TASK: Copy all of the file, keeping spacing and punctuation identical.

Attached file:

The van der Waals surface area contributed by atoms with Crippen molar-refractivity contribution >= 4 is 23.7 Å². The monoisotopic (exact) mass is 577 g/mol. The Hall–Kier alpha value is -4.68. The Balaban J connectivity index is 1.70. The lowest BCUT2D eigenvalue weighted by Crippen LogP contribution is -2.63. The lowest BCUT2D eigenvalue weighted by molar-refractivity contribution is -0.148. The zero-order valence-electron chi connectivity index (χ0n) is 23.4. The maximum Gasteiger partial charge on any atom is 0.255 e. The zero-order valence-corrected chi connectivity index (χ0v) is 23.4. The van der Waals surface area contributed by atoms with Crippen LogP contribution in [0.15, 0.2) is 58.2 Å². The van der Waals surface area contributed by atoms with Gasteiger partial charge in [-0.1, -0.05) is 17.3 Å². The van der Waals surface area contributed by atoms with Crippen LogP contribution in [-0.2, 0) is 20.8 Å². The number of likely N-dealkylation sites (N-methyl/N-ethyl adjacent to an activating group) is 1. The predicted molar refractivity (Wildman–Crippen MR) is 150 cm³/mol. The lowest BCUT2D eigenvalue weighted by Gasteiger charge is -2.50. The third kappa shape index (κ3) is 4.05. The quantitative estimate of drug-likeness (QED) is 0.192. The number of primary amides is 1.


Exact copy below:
The van der Waals surface area contributed by atoms with Crippen molar-refractivity contribution >= 4 is 23.7 Å². The monoisotopic (exact) mass is 577 g/mol. The Hall–Kier alpha value is -4.68. The Balaban J connectivity index is 1.70. The lowest BCUT2D eigenvalue weighted by Crippen LogP contribution is -2.63. The lowest BCUT2D eigenvalue weighted by molar-refractivity contribution is -0.148. The zero-order valence-electron chi connectivity index (χ0n) is 23.4. The maximum Gasteiger partial charge on any atom is 0.255 e. The zero-order valence-corrected chi connectivity index (χ0v) is 23.4. The van der Waals surface area contributed by atoms with Crippen LogP contribution in [0.15, 0.2) is 58.2 Å². The van der Waals surface area contributed by atoms with Gasteiger partial charge in [-0.1, -0.05) is 17.3 Å². The van der Waals surface area contributed by atoms with Crippen LogP contribution in [-0.2, 0) is 20.8 Å². The number of likely N-dealkylation sites (N-methyl/N-ethyl adjacent to an activating group) is 1. The predicted molar refractivity (Wildman–Crippen MR) is 150 cm³/mol. The lowest BCUT2D eigenvalue weighted by Gasteiger charge is -2.50. The third kappa shape index (κ3) is 4.05. The quantitative estimate of drug-likeness (QED) is 0.192. The number of primary amides is 1.